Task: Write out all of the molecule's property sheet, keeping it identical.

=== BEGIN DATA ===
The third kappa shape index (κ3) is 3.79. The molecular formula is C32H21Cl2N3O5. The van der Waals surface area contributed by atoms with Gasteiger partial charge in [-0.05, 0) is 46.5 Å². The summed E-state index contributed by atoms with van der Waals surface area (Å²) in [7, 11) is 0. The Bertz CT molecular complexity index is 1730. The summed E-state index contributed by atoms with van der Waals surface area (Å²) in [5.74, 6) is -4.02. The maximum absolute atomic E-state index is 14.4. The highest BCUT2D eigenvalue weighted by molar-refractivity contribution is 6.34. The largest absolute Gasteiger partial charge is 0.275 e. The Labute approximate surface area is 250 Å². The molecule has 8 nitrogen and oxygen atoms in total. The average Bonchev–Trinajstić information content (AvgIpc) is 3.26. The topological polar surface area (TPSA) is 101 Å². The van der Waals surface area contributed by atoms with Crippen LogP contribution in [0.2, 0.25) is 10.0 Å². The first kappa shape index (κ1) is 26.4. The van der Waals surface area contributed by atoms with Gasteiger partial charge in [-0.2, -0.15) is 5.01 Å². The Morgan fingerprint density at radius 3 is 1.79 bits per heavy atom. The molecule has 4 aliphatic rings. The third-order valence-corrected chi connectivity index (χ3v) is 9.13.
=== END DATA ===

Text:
The third kappa shape index (κ3) is 3.79. The molecular formula is C32H21Cl2N3O5. The van der Waals surface area contributed by atoms with Gasteiger partial charge in [-0.05, 0) is 46.5 Å². The summed E-state index contributed by atoms with van der Waals surface area (Å²) in [7, 11) is 0. The Bertz CT molecular complexity index is 1730. The summed E-state index contributed by atoms with van der Waals surface area (Å²) in [5.74, 6) is -4.02. The maximum absolute atomic E-state index is 14.4. The highest BCUT2D eigenvalue weighted by molar-refractivity contribution is 6.34. The largest absolute Gasteiger partial charge is 0.275 e. The Labute approximate surface area is 250 Å². The molecule has 8 nitrogen and oxygen atoms in total. The average Bonchev–Trinajstić information content (AvgIpc) is 3.26. The topological polar surface area (TPSA) is 101 Å². The van der Waals surface area contributed by atoms with Crippen LogP contribution in [0.2, 0.25) is 10.0 Å². The first kappa shape index (κ1) is 26.4. The van der Waals surface area contributed by atoms with Gasteiger partial charge in [-0.2, -0.15) is 5.01 Å². The Morgan fingerprint density at radius 3 is 1.79 bits per heavy atom. The molecule has 4 aliphatic rings. The third-order valence-corrected chi connectivity index (χ3v) is 9.13.